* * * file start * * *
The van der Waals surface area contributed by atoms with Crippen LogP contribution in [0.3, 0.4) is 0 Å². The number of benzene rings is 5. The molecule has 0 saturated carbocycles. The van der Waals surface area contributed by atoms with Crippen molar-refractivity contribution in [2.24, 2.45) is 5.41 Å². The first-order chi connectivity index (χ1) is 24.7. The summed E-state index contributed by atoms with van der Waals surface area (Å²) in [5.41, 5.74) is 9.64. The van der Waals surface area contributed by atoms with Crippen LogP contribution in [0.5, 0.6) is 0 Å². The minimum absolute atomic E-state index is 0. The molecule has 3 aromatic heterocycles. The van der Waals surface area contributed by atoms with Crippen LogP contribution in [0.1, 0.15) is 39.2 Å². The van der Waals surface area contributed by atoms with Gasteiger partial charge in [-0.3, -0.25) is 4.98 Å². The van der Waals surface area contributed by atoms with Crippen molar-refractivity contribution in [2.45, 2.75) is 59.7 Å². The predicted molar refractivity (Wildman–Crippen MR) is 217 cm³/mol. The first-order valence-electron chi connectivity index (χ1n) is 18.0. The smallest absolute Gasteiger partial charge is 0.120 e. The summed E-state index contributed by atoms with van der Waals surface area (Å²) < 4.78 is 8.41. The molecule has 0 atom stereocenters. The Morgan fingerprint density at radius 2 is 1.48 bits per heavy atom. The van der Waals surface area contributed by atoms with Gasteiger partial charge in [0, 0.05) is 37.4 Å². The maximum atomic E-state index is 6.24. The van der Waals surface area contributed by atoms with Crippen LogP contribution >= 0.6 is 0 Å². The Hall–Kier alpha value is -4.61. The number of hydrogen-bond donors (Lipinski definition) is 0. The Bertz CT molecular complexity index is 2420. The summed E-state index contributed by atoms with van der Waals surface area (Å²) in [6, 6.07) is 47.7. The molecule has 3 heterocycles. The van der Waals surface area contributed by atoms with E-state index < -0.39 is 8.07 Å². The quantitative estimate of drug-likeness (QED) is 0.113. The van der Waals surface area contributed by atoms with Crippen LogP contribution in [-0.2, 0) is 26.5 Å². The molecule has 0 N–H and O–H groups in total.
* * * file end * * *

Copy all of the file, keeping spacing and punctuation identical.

The van der Waals surface area contributed by atoms with Crippen LogP contribution in [0.3, 0.4) is 0 Å². The number of benzene rings is 5. The molecule has 0 saturated carbocycles. The van der Waals surface area contributed by atoms with Crippen molar-refractivity contribution in [2.24, 2.45) is 5.41 Å². The first-order chi connectivity index (χ1) is 24.7. The summed E-state index contributed by atoms with van der Waals surface area (Å²) in [5.41, 5.74) is 9.64. The van der Waals surface area contributed by atoms with Crippen LogP contribution in [0.5, 0.6) is 0 Å². The minimum absolute atomic E-state index is 0. The molecule has 3 aromatic heterocycles. The van der Waals surface area contributed by atoms with Crippen LogP contribution in [0.1, 0.15) is 39.2 Å². The van der Waals surface area contributed by atoms with Gasteiger partial charge in [-0.3, -0.25) is 4.98 Å². The van der Waals surface area contributed by atoms with Crippen molar-refractivity contribution in [2.45, 2.75) is 59.7 Å². The predicted molar refractivity (Wildman–Crippen MR) is 217 cm³/mol. The first-order valence-electron chi connectivity index (χ1n) is 18.0. The smallest absolute Gasteiger partial charge is 0.120 e. The summed E-state index contributed by atoms with van der Waals surface area (Å²) < 4.78 is 8.41. The molecule has 0 atom stereocenters. The Morgan fingerprint density at radius 2 is 1.48 bits per heavy atom. The van der Waals surface area contributed by atoms with Gasteiger partial charge in [0, 0.05) is 37.4 Å². The maximum atomic E-state index is 6.24. The van der Waals surface area contributed by atoms with Crippen LogP contribution >= 0.6 is 0 Å². The Hall–Kier alpha value is -4.61. The number of hydrogen-bond donors (Lipinski definition) is 0. The Bertz CT molecular complexity index is 2420. The summed E-state index contributed by atoms with van der Waals surface area (Å²) in [6, 6.07) is 47.7. The molecule has 3 heterocycles. The van der Waals surface area contributed by atoms with E-state index < -0.39 is 8.07 Å². The quantitative estimate of drug-likeness (QED) is 0.113. The van der Waals surface area contributed by atoms with Crippen LogP contribution in [-0.2, 0) is 26.5 Å². The molecule has 0 N–H and O–H groups in total.